The Difference Between Men And Women

He looked down at his phone. “Car will be here soon,” he reported.

“What color is the car?” she asked, standing on her tip-toes to get a clear view of the road from the peopled sidewalk.

“It says black.” He replied.

“What’s the license plate number? Do we have the driver’s name?” She asked.

“Man, you really check them out, huh?”

 

FIN

Fiction Tropes!

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Ah, tropes: when you start reading through a submissions pile, you start to acquire pet peeves, and you start to notice overused tropes. Now, tropes become, well, tropes, because they’re useful. They get a job done. But if you’re a new writer, using one thoughtlessly is going to out you!

I’ve been reading the submissions pile at F&SF for about a year now, and here are the most common ones:

Character describes herself in a mirror

What does your character look like? Maybe she should take note of herself in the hallway mirror, or while brushing her teeth. Thing is, this is almost overdone. So be aware of that and try to do something fresh with it.

It Was All a Dream!

On it’s face, this is just lazy: get to a brick wall in the plot?  Instead of working it out, TWIST! The character was dreaming! If you want the reader to toss the book across the room or set it on fire, do this.

Women in Refrigerators, or “Fridging”

This one requires some explanation. Fridging is when a female character dies/ is treated brutally for the sole purpose of inspiring the male hero to action. It happens often. The death of Gwen Stacy in the original Spider Man is a good example. Gail Simone talked about this phenomenon in comic books:

An important point: This isn’t about assessing blame about an individual story or the treatment of an individual character and it’s certainly not about personal attacks on the creators who kindly shared their thoughts on this phenomenon. It’s about the trend, its meaning and relevance, if any. Plus, it’s just fun to talk about refrigerators with dead people in them. I don’t know why.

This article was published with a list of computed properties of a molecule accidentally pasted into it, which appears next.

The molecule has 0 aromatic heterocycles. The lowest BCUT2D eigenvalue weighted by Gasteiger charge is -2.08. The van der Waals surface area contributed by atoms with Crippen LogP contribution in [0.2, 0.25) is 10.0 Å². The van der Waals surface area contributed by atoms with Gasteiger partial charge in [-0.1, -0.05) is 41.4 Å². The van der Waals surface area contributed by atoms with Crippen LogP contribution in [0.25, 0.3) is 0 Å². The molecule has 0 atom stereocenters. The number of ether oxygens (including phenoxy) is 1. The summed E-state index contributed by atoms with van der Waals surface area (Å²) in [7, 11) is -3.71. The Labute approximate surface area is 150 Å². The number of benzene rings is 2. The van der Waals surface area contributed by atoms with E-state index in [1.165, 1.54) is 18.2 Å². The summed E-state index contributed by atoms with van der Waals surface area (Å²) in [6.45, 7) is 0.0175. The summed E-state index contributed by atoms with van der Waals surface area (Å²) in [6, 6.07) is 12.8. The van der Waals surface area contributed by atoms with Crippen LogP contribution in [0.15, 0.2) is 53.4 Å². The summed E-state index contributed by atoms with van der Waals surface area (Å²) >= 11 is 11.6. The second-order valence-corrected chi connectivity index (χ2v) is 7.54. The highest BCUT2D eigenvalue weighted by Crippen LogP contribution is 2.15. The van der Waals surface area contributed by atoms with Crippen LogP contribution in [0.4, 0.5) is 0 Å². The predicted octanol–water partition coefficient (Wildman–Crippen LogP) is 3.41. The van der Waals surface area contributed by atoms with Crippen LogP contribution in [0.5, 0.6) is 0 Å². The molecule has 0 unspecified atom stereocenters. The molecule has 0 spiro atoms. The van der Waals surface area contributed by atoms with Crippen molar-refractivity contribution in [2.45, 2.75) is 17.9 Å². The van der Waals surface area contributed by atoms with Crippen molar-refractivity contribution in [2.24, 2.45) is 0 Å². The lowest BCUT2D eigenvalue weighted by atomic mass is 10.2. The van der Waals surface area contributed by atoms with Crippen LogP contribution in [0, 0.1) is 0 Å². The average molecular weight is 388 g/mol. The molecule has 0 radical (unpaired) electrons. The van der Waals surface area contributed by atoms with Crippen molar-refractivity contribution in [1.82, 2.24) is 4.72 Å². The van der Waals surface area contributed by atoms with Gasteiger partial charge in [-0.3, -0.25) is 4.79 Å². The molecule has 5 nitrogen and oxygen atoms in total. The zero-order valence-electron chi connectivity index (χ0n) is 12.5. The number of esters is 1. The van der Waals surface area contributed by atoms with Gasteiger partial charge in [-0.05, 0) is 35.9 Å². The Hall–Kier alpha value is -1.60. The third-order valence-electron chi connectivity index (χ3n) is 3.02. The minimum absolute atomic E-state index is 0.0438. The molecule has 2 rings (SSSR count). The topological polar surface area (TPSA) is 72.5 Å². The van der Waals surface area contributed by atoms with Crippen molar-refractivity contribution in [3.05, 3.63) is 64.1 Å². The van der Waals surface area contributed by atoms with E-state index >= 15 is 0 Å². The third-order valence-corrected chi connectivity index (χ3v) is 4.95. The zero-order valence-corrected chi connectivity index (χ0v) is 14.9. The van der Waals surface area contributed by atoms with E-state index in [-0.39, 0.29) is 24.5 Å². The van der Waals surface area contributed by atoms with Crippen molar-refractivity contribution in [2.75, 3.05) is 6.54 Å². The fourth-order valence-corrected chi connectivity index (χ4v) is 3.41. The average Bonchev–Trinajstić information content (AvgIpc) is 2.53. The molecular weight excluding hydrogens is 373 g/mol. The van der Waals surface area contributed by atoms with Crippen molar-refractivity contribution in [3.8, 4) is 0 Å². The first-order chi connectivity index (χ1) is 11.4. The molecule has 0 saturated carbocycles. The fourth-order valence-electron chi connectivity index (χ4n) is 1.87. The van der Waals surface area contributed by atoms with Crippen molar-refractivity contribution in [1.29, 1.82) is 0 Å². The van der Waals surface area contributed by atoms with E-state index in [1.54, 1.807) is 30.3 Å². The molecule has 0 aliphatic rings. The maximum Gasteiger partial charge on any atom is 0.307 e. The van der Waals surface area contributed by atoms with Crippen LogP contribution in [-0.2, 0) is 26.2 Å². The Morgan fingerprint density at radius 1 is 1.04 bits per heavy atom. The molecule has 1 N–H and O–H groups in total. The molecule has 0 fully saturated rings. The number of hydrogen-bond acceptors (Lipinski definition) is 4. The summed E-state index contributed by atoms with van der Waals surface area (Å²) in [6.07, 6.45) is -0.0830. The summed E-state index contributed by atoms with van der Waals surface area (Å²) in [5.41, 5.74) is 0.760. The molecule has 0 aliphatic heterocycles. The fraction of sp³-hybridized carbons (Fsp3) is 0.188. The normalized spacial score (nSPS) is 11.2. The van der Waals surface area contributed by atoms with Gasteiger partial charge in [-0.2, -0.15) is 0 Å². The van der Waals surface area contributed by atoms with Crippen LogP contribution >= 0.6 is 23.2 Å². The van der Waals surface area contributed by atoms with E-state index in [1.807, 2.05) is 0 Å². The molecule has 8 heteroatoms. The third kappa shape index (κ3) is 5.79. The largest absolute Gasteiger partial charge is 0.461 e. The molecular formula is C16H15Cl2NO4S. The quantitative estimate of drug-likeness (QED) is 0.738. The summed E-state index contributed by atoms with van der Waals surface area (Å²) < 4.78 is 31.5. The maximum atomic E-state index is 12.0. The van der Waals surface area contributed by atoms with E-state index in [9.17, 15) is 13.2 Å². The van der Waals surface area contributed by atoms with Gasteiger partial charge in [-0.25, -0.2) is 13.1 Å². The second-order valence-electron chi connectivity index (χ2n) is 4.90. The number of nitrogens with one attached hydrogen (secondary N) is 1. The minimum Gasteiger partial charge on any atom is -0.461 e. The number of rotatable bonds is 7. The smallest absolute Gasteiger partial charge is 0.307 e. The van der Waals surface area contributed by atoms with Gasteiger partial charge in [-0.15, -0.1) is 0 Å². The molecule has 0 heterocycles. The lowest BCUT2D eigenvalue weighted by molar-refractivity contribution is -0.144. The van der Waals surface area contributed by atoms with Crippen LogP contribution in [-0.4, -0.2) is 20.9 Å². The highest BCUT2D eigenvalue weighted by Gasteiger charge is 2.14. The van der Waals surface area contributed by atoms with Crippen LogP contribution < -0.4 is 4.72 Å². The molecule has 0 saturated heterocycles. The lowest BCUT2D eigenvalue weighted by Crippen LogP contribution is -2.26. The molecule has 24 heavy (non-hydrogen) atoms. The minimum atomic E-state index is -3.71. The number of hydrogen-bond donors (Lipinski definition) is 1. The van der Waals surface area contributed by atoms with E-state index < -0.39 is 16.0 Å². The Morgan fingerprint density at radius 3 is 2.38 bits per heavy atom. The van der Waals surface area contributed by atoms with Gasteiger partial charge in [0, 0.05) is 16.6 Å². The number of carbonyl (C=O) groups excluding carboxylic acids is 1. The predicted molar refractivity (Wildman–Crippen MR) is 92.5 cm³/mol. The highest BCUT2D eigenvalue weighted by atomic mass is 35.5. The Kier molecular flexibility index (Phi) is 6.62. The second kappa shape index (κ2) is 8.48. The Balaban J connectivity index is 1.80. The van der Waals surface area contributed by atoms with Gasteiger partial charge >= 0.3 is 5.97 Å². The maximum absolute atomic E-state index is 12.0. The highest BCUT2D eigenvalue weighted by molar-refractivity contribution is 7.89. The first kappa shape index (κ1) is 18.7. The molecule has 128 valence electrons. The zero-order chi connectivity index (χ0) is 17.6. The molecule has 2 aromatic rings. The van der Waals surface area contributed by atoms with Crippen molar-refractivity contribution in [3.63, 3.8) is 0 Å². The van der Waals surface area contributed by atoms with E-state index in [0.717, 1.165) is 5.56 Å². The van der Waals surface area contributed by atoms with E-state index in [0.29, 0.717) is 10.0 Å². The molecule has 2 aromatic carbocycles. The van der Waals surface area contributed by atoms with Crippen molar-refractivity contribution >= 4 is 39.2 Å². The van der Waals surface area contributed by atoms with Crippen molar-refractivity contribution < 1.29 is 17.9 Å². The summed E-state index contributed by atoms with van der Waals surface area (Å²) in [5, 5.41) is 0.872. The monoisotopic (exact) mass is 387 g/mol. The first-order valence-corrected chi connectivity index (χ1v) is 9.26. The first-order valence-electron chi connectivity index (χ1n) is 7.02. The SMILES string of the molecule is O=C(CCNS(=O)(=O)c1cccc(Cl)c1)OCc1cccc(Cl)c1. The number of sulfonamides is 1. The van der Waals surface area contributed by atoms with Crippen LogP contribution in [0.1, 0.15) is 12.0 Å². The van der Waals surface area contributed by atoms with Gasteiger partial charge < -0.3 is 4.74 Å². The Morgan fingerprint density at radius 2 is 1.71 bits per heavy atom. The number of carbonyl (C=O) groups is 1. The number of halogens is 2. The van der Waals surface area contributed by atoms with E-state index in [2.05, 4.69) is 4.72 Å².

*As a subcategory to this, I’d add: violence towards women. I’m surprised by how many stories open with a violent rape. Female protagonists don’t need to have sexual violence in their past as a motivating factor, but it’s very common in fiction and kind of disturbing to me. Chances are you’re not writing the next Jessica Jones, so don’t shoehorn a past rape/ harassment incident if something else will do. Remember, you’re trying to make a whole, human character, not a bowl of soup.

Stories that start with characters waking up

Face it, you can’t top the master:

One morning, upon awakening from agitated dreams, Gregor Samsa found himself, in his bed, transformed into a monstrous vermin.

Don’t try unless you’re a super hero.

(Original post Oct 2016, updated Feb 2018)

 

 

Seneca on the Friendship of Kindred Minds

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Seneca, British Museum – By Marie-Lan Ngyen (2011) Public domain

“When I urge you so strongly to your studies, it is my own interest which I am consulting; I want your friendship, and it cannot fall to my lot unless you proceed, as you have begun, with the task of developing yourself. For now, although you love me, you are not yet my friend. “But,” you reply, “are these words of different meaning?” Nay, more, they are totally unlike in meaning. A friend loves you of course; but one who loves you is not in every case your friend. Friendship, accordingly, is always helpful, but love sometimes even does harm. Try to perfect yourself, if for no other reason, in order that you learn how to love.”

 

-Epistle XXXV, Seneca

Mulling this over with my morning coffee. It packs a punch, as it makes me consider my parenting style (my kids are all under 5) and my relationship with them as they grow. It also makes me consider the difference between acquaintances and friends, and how we view family members.

 

I have Fun Crits This Morning…